Climate Models Cover Up

Making Climate Models Look Good

Clive Best dove into climate models temperature projections and discovered how the data can be manipulated to make model projections look closer to measurements than they really are. His first post was A comparison of CMIP5 Climate Models with HadCRUT4.6 January 21, 2019. Excerpts in italics with my bolds.

Overview: Figure 1. shows a comparison of the latest HadCRUT4.6 temperatures with CMIP5 models for Representative Concentration Pathways (RCPs). The temperature data lies significantly below all RCPs, which themselves only diverge after ~2025.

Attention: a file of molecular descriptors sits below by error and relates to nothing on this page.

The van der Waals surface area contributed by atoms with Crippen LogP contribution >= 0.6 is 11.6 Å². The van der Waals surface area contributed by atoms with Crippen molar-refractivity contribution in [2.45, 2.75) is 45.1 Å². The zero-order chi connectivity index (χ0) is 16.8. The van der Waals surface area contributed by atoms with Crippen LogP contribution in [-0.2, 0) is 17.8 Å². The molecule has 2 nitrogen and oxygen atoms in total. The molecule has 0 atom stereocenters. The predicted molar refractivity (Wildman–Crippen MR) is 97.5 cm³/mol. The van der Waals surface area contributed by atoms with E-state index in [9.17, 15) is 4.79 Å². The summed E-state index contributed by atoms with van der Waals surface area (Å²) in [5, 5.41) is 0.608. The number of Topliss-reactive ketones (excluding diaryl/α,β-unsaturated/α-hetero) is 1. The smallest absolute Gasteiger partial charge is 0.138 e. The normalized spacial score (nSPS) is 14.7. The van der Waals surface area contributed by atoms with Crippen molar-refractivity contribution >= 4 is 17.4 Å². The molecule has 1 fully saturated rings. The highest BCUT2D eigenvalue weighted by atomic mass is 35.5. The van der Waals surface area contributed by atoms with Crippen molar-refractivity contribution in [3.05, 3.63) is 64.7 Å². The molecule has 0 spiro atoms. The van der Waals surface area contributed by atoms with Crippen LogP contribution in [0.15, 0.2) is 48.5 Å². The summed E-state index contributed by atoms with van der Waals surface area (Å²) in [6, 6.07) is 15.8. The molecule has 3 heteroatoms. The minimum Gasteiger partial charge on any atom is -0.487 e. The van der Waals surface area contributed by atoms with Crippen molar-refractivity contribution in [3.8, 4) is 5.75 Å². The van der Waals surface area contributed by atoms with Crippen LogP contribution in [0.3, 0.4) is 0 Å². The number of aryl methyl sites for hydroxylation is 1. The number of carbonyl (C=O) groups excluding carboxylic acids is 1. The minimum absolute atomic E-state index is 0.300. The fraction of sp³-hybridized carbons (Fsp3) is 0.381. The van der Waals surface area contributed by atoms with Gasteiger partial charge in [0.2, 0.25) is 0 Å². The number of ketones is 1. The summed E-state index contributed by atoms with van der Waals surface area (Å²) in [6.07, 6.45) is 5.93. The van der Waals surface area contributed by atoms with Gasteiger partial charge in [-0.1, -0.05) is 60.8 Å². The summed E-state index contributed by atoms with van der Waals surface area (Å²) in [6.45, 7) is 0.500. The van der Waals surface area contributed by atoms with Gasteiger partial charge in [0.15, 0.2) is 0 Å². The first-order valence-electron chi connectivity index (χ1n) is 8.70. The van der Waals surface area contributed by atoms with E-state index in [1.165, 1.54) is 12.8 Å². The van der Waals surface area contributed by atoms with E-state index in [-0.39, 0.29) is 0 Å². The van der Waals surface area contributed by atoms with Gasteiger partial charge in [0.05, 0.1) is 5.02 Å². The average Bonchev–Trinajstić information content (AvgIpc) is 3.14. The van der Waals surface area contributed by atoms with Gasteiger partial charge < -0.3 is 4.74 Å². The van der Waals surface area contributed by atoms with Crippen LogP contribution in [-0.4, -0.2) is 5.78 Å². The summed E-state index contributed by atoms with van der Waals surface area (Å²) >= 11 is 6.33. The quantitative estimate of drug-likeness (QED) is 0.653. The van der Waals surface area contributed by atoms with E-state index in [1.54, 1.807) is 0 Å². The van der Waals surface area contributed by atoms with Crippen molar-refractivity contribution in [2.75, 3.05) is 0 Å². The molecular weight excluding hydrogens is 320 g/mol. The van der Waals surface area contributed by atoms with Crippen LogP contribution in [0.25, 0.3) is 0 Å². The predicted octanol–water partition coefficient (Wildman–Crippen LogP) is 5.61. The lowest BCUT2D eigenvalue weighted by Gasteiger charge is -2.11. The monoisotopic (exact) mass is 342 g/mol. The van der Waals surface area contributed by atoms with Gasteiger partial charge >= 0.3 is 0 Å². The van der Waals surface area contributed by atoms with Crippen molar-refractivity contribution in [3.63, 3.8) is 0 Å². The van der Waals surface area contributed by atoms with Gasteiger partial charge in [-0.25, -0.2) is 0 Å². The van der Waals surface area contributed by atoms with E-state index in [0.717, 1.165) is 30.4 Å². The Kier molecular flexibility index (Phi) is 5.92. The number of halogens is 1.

Modern Climate models originate from Global Circulation models which are used for weather forecasting. These simulate the 3D hydrodynamic flow of the atmosphere and ocean on earth as it rotates daily on its tilted axis, and while orbiting the sun annually. The meridional flow of energy from the tropics to the poles generates convective cells, prevailing winds, ocean currents and weather systems. Energy must be balanced at the top of the atmosphere between incoming solar energy and out going infra-red energy. This depends on changes in the solar heating, water vapour, clouds , CO2, Ozone etc. This energy balance determines the surface temperature.